NSW sells and shines on the world's biggest stage in China

Media release | 6 November 2018

NSW companies are cashing in on the lucrative Chinese market, as the world’s largest trade show for imported products gets underway.

Minister for Trade and Industry, Niall Blair joined delegates from 130 countries at the China International Import Expo (CIIE) in Shanghai where 3000 companies, including over 50 from NSW, were exhibiting everything from milk and skin care products to wine and health supplements.

The CIIE covers some 500,000 square metres and is expected to attract over 150,000 domestic and foreign purchasers from over 100 countries. This includes some of the China’s biggest purchasers including Suning, Alibaba, and JD.com.

“China is NSW’s second biggest export market valued at nearly $8.7 billion and there are a range of NSW companies at CIIE, from our biggest retail brands to smaller businesses which are just starting their exporting story and are unafraid to take on the world’s biggest market,” Mr Blair said.

“Some of these smaller businesses have incredible stories, like the family owned Shaw Vineyards in Murrumbateman who are offering same day delivery from their warehouse in Shanghai. Another is Du’it, a skincare company in Western Sydney which started out of a garage 20 years ago and is now one of the leading companies in skincare in China.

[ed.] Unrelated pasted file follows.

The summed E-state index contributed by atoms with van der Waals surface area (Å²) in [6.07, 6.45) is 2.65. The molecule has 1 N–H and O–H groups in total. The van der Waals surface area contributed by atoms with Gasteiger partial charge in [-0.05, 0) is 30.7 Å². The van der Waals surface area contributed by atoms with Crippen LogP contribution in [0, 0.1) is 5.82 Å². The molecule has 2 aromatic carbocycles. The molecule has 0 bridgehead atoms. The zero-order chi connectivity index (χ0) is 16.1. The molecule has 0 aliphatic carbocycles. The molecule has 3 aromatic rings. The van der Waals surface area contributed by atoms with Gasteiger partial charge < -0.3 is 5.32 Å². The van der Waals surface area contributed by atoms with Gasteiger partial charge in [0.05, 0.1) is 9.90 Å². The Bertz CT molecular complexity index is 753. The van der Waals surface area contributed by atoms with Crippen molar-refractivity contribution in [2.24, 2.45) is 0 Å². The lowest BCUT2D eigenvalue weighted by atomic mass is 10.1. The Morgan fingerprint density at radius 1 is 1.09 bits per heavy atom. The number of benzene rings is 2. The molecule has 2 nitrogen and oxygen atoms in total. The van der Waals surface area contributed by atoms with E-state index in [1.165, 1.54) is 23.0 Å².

“The drought is affecting a lot of businesses, particularly those exporting fresh food and agriculture yet we’re still competing at the top in the global marketplace. As I toured the exhibition I was encouraged to see so many NSW food and beverage businesses there flying the flag.

“The message I’m hearing is clear, the demand for our high quality Australian goods is at an all-time high, drought or no drought.

“The success of these exporters sends a powerful message to Australia about the impact of export led growth. Australian companies that export are more likely to generate jobs, create higher wages and prosper in the long term.”

The fastest growing category for exporters is ‘edible products’ which includes products such as pasta, sauces and infant food – the category has grown nearly 158% over the past five years to almost $813 million. Milk, cream, whey and yoghurt, have also grown significantly by over 71% and are now worth $47.5 million. Pharmaceutical products grew by over 63%, worth nearly $104 million.